Jewelry line faced with criticisms

Walmart’s existing jewelry line, ‘Love, Earth’, claims that its production processes meet the corporation’s standards and criteria for ethical sourcing. However, an article published by Broward Palm Beach New Times reveals otherwise. Written by Jean Friedman-Rudovsky, her article refutes the multinational retail corporation’s claims of its jewelry line being “affordable, quality jewelry made from gold and silver that are traceable and from mines that maintain leading environmental and social standards”.

Extract from “Walmart’s ‘Love, Earth’ Jewelry Line Doesn’t Live Up to Green Promises”:

A few blocks from the jewelry factory’s entrance in La PazBolivia, Julia and Maria look over their shoulders to see if the night guards are watching. The two young Aymara Indian women shiver in the cold night air and lower their heads as they speak.

“It’s a horrible experience, but it’s what I have to do to feed my kids,” says Julia, a 20-something mother of two. “Supervisors yell at us constantly, and if we don’t finish our work quickly enough, we are told: ‘The doors are open for you to go.’ ”

Says Maria: “There isn’t even soap or adequate masks to protect from the dust.” Their list goes on — insufficient pay, strip searches upon exiting, discouragement from attending night school because it would interfere with work.

Barely a few moments have gone by and they are nervously shifting in place. After another over-the-shoulder glance, Julia’s slightly widened eyes say, “We’ve got to go.” Courage spent, they pull their jackets tighter against the chilly wind and walk off toward their homes in the impoverished neighboring city of El Alto.

The two women don’t know it, but thousands of miles away, their daily labor is sold by South Florida-based jewelry manufacturer Aurafin under the guise of “responsible sourcing.” (Names of current and former Aurafin factory workers have been changed to avoid retribution.) In 2008, Aurafin teamed up with Walmart, and the largest retailer on Earth sells this so-called responsibly sourced jewelry under a product line named Love, Earth. Aurafin and Walmart say the jewelry is made in conditions that favor the workers and the environment, a claim contradicted by tales from current and former workers.

Love, Earth’s gold comes from U.S. mines no more environmentally friendly than other mining operations, which critics say are responsible for widespread pollution. The precious metal’s journey then goes to Bolivia, where Maria and Julia and thousands of other workers toil — many in conditions much worse than the two women’s — for the benefit of the U.S. companies. While Love, Earth may shine like gold, that’s only varnish. Underneath, its anatomy is greenwash: The product is no better for the environment — or the people who manufacture it — than a standard piece of jewelry.

Read the rest of the five-page article here.



Often, large multi-national companies own factories overseas in order to meet large consumer demands. Most of such factories are situated in third-world countries, and therefore low production costs are the main incentives for such companies. Although many of these factories may appear to abide by labor laws, those who work for their subcontractors face poor working conditions, child labor, low wages, and the overall breach of workers’ rights. Such an environment is commonly referred to as a ‘sweatshop’. The following is an extract from Ian Dixon’s website, ‘The Apparel Truth’, which explains the short film that he had produced based on his travels to sweatshops in Cambodia and India:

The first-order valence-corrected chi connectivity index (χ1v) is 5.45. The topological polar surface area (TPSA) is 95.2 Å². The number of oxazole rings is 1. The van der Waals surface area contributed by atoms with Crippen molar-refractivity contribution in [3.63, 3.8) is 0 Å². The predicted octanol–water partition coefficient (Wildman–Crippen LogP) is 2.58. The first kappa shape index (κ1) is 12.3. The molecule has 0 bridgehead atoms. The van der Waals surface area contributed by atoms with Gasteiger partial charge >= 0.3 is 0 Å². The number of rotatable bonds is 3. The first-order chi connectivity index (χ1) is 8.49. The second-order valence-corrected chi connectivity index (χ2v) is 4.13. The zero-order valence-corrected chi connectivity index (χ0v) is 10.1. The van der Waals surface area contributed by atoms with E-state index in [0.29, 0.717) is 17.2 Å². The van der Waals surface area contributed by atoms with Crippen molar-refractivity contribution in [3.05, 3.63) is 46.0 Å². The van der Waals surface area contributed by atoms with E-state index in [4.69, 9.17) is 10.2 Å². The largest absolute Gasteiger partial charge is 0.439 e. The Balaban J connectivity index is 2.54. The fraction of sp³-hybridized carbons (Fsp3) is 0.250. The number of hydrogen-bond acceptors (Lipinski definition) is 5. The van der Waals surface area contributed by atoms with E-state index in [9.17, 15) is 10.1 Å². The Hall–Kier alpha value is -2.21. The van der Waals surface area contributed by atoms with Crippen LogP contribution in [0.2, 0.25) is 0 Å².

In spite of my suspicions, what I unearthed still surprised me. At first, I had only a rough idea of what I was doing, but through discussions with locals (at hotels, airports, in the street, with cab drives, anyone and everyone, in fact) I began to hear some unpleasant facts from factory workers and their relatives…From a combination of filming (both openly and under cover) and interviews with workers, their supervisors, rights campaigners and union members, I built up a disturbing sense of the inhumanity ordinary people are made to endure.

You can watch his film here:

You can join Ian in his campaign at ‘The Apparel Truth’ here.

If you have more time to spare, here is a longer documentary that similarly reveals the true nature of sweatshops in developing countries. In addition, H&M and several other Swedish multi-national companies also make their responses to this issue.

You can watch it here:

Toxic Jewellery

Have you ever wondered why some jewellery at your local retail stores are being sold at very cheap and affordable prices (besides the fact that they are mass produced, of course!)? Often, such jewellery are made from chemicals and cheap materials that make production fast and easy.

According to, their studies have shown that many types of cheap and mass produced jewellery tend to contain harmful chemicals such as lead, cadmium, arsenic, mercury and bromine and chlorine (PVC). Exposure to these toxins can contribute to allergies and long-term health impacts such as birth defects, impaired learning, liver toxicity and cancer. Young children, especially, are placed at a higher risk. When they put such items into their mouths, they are increasing their chances of ingesting the toxins.

Buying cheap jewellery may help you to save some money but the toxins and their health impacts are irreversible.

Quick tip: To avoid buying jewellery that are made from lead or nickel (they can cause poisoning and allergic reactions respectively), look out for terms such as ‘lead-free’, ‘nickel-free’ and ‘hypoallergenic’ on their labels.

To learn more about the findings from, you can watch their report here: